TRHH: Who is the Thirstin on Heron album made for?

DJ Heron: It’s made for the fans. It was just to show the fans these songs. There’s a lot of songs on there with a lot of known artists. The Beatnuts are on there, we got a dope song with Sadat X, Hurricane G’s on one of the songs. In my ears it sounds like a classic album, but when everybody hears it we’re hoping that the fans really enjoy it and all my Lo’s love it. I know all my Lo’s around the world have heard these songs before, but again, I didn’t want to disrespect it and I wanted to really just encourage it more than what it was. I hope I really did my best to really encourage the album a little bit more than what it was.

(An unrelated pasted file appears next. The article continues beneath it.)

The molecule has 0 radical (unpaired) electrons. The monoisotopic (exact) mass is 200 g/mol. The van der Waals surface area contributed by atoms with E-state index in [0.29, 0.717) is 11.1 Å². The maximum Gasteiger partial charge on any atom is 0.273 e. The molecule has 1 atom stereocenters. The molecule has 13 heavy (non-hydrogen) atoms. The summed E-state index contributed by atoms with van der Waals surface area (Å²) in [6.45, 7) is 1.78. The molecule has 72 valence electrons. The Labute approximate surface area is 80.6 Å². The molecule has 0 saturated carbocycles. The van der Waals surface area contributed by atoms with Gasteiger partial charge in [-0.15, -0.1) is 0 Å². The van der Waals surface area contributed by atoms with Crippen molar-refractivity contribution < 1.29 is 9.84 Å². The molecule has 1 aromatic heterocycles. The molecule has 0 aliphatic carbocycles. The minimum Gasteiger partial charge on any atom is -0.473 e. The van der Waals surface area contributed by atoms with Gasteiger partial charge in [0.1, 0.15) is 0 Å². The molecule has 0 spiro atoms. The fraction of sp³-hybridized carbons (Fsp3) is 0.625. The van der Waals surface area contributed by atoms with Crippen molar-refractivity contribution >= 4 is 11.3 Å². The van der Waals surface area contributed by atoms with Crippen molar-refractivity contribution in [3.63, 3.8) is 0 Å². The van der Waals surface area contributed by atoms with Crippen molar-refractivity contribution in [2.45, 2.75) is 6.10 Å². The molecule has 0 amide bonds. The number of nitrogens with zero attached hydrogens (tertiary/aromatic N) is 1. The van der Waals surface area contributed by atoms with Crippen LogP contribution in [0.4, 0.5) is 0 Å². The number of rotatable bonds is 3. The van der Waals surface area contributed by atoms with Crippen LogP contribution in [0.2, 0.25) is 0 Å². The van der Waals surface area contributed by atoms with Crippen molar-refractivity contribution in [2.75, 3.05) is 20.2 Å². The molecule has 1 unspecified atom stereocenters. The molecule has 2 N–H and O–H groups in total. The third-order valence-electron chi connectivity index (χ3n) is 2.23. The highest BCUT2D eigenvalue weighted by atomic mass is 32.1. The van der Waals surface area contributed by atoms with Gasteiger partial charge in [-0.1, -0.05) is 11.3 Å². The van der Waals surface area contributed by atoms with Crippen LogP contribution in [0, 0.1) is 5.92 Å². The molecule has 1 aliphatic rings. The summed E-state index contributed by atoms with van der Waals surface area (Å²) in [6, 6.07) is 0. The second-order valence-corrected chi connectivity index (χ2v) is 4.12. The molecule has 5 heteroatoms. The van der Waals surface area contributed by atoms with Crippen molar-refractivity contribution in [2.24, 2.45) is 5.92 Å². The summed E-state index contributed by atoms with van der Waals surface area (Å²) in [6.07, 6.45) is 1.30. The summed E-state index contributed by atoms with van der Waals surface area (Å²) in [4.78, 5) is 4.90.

Purchase: Thirstin Howl the 3rd x DJ Heron – Thirstin on Heron

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About Sherron Shabazz

Sherron Shabazz is a freelance writer with an intense passion for Hip-Hop culture. Sherron is your quintessential Hip-Hop snob, seeking to advance the future of the culture while fondly remembering its past.